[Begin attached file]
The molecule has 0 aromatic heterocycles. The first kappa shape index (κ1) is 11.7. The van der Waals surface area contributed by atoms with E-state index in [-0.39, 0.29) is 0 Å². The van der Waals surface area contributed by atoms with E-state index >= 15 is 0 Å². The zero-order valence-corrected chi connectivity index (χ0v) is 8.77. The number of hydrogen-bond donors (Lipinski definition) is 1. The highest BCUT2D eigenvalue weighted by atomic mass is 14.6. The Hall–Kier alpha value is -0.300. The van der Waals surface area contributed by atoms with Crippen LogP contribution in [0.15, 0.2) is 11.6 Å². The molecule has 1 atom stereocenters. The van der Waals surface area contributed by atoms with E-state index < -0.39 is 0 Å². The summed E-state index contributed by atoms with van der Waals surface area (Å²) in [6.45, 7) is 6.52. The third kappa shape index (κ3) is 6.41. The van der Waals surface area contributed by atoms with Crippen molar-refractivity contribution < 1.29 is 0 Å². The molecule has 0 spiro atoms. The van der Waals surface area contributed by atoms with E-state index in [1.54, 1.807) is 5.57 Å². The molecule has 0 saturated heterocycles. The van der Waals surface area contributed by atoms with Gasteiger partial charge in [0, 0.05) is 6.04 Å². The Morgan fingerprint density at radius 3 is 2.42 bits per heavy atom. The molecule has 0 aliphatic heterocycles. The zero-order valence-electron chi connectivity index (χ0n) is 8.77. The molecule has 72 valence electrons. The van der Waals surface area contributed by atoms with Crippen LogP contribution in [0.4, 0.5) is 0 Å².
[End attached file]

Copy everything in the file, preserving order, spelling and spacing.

The molecule has 0 aromatic heterocycles. The first kappa shape index (κ1) is 11.7. The van der Waals surface area contributed by atoms with E-state index in [-0.39, 0.29) is 0 Å². The van der Waals surface area contributed by atoms with E-state index >= 15 is 0 Å². The zero-order valence-corrected chi connectivity index (χ0v) is 8.77. The number of hydrogen-bond donors (Lipinski definition) is 1. The highest BCUT2D eigenvalue weighted by atomic mass is 14.6. The Hall–Kier alpha value is -0.300. The van der Waals surface area contributed by atoms with Crippen LogP contribution in [0.15, 0.2) is 11.6 Å². The molecule has 1 atom stereocenters. The van der Waals surface area contributed by atoms with E-state index < -0.39 is 0 Å². The summed E-state index contributed by atoms with van der Waals surface area (Å²) in [6.45, 7) is 6.52. The third kappa shape index (κ3) is 6.41. The van der Waals surface area contributed by atoms with Crippen molar-refractivity contribution < 1.29 is 0 Å². The molecule has 0 spiro atoms. The van der Waals surface area contributed by atoms with E-state index in [1.54, 1.807) is 5.57 Å². The molecule has 0 saturated heterocycles. The van der Waals surface area contributed by atoms with Gasteiger partial charge in [0, 0.05) is 6.04 Å². The Morgan fingerprint density at radius 3 is 2.42 bits per heavy atom. The molecule has 0 aliphatic heterocycles. The zero-order valence-electron chi connectivity index (χ0n) is 8.77. The molecule has 72 valence electrons. The van der Waals surface area contributed by atoms with Crippen LogP contribution in [0.4, 0.5) is 0 Å².